Police arrest sixth suspect in HKMEx probe
Clifford Lo and Joyce Ng
Police arrested a sixth mainlander on Thursday during their probe into the collapse of former executive councillor Barry Cheung Chun-yuen's Hong Kong Mercantile Exchange (HKMEx).
The 76-year-old man, surnamed Chen, was arrested on suspicion of using a false instrument, a police spokeswoman said.
Last night he was being detained at the police headquarters in Wan Chai for questioning. No charge had been laid against him.
It brings the number of arrests to six since the Securities and Futures Commission (SFC), which was monitoring the HKMEx's finances, alerted the police commercial crime bureau to suspected serious financial irregularities at the company this month.
The other five suspects - four men and one woman - are also from the mainland.
Three of them have been charged with possession of false bank instruments purported to be worth several billion Hong Kong dollars.
They are Dai Linyi, 65, Li Shanrong, 49, and Lian Chunyan, 50. The three were remanded in custody and the case was adjourned to July 19.
The other two are a 60-year-old man, surnamed Zhu, and a 35-year-old woman, surnamed Zheng. They have been released on bail and are required to report back to police in July.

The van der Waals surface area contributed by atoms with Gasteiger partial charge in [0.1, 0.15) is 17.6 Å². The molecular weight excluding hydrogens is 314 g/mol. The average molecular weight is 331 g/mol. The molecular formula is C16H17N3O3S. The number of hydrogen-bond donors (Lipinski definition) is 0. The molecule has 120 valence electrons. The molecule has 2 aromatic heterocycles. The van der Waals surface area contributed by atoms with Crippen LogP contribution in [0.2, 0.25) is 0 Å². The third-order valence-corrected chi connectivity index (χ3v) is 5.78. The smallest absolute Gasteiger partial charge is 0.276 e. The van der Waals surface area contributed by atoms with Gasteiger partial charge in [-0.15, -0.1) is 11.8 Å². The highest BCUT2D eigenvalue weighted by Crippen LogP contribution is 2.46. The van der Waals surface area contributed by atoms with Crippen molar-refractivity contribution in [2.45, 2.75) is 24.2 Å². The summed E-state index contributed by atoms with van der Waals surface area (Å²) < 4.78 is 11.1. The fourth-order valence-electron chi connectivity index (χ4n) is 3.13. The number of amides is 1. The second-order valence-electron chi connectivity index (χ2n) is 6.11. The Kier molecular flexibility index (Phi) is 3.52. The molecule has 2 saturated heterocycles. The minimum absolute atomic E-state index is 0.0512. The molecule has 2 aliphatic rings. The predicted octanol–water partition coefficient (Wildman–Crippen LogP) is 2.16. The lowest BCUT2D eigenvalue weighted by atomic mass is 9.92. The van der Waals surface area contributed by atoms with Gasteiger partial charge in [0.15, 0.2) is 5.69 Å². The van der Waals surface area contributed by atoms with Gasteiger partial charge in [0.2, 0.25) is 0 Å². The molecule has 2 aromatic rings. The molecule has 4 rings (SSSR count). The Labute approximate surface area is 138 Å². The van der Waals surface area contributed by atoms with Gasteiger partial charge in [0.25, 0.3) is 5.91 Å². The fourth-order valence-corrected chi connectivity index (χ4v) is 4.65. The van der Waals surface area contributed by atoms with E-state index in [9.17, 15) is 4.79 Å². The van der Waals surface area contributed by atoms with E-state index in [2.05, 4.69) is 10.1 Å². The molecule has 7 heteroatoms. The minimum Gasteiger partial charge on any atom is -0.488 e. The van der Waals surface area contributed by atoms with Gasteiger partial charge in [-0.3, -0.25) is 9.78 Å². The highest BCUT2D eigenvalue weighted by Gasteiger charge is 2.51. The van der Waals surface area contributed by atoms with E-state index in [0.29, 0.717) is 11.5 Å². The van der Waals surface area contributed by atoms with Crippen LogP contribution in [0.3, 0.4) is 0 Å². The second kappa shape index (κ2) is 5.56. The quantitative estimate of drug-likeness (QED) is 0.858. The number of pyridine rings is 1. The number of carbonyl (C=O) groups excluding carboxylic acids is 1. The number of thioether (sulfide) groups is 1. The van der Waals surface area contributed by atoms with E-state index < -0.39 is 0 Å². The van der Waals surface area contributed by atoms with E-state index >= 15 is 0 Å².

Cheung, a key adviser to Chief Executive Leung Chun-ying, resigned from all his public positions - including as an executive councillor and head of the Urban Renewal Authority - last Friday after police questioned him during their investigation into the exchange.
At least three senior executives of the failed commodities trading platform were understood to have been interviewed by police.
The HKMEx, founded two years ago, collapsed this month after Cheung handed back its trading licence to the SFC amid poor trading and question marks over its financial position. Cheung is the founder and chairman of the company.
The SFC and the police said in a joint statement on Wednesday night that they would continue to co-operate with each other to carry out their duties efficiently and fairly in the interests of the public and in accordance with the law.
This came after the South China Morning Post revealed the regulator and police had different opinions about their work.
Meanwhile, Cheung yesterday responded to media reports that said he failed to declare to the Executive Council his directorship of a Shanghai company linked to Titan Petrochemicals Group. He was a former chief executive officer of Titan.
Cheung said it was not necessary to declare the directorship to Exco because his post was not remunerated and he did not own more than 1 per cent of the Shanghai company's shares.
The company had also been dormant for several years, he added.